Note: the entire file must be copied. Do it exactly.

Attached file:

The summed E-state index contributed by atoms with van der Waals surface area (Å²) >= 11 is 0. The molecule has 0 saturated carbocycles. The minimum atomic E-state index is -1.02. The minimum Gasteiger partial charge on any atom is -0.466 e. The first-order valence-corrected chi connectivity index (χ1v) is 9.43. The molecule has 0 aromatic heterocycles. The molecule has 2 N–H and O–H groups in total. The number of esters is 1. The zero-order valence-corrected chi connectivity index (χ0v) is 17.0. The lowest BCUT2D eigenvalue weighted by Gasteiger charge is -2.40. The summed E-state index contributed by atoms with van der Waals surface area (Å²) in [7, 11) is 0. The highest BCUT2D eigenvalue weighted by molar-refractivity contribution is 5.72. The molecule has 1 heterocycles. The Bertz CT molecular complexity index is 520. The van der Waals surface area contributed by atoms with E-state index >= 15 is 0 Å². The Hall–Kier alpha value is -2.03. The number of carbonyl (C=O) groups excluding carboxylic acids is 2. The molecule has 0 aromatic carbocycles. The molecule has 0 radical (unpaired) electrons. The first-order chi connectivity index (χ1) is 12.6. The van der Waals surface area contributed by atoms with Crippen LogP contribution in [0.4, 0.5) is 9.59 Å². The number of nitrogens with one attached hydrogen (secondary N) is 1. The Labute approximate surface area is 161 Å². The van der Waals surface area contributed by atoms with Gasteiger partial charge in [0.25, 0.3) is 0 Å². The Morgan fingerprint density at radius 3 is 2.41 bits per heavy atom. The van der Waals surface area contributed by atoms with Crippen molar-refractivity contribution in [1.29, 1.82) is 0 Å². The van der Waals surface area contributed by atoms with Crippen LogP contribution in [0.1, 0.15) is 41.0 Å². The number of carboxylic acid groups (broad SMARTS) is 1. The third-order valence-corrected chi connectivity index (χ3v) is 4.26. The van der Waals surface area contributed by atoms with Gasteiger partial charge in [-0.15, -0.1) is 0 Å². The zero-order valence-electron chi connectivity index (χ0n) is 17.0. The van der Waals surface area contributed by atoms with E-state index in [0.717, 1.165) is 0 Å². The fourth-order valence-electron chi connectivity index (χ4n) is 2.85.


The summed E-state index contributed by atoms with van der Waals surface area (Å²) >= 11 is 0. The molecule has 0 saturated carbocycles. The minimum atomic E-state index is -1.02. The minimum Gasteiger partial charge on any atom is -0.466 e. The first-order valence-corrected chi connectivity index (χ1v) is 9.43. The molecule has 0 aromatic heterocycles. The molecule has 2 N–H and O–H groups in total. The number of esters is 1. The zero-order valence-corrected chi connectivity index (χ0v) is 17.0. The lowest BCUT2D eigenvalue weighted by Gasteiger charge is -2.40. The summed E-state index contributed by atoms with van der Waals surface area (Å²) in [7, 11) is 0. The highest BCUT2D eigenvalue weighted by molar-refractivity contribution is 5.72. The molecule has 1 heterocycles. The Bertz CT molecular complexity index is 520. The van der Waals surface area contributed by atoms with E-state index >= 15 is 0 Å². The Hall–Kier alpha value is -2.03. The number of carbonyl (C=O) groups excluding carboxylic acids is 2. The molecule has 0 aromatic carbocycles. The molecule has 0 radical (unpaired) electrons. The first-order chi connectivity index (χ1) is 12.6. The van der Waals surface area contributed by atoms with Crippen LogP contribution in [0.4, 0.5) is 9.59 Å². The number of nitrogens with one attached hydrogen (secondary N) is 1. The Labute approximate surface area is 161 Å². The van der Waals surface area contributed by atoms with Gasteiger partial charge in [0.25, 0.3) is 0 Å². The Morgan fingerprint density at radius 3 is 2.41 bits per heavy atom. The van der Waals surface area contributed by atoms with Crippen molar-refractivity contribution in [1.29, 1.82) is 0 Å². The van der Waals surface area contributed by atoms with Crippen LogP contribution in [0.1, 0.15) is 41.0 Å². The number of carboxylic acid groups (broad SMARTS) is 1. The third-order valence-corrected chi connectivity index (χ3v) is 4.26. The van der Waals surface area contributed by atoms with Gasteiger partial charge in [-0.15, -0.1) is 0 Å². The zero-order valence-electron chi connectivity index (χ0n) is 17.0. The van der Waals surface area contributed by atoms with E-state index in [0.717, 1.165) is 0 Å². The fourth-order valence-electron chi connectivity index (χ4n) is 2.85.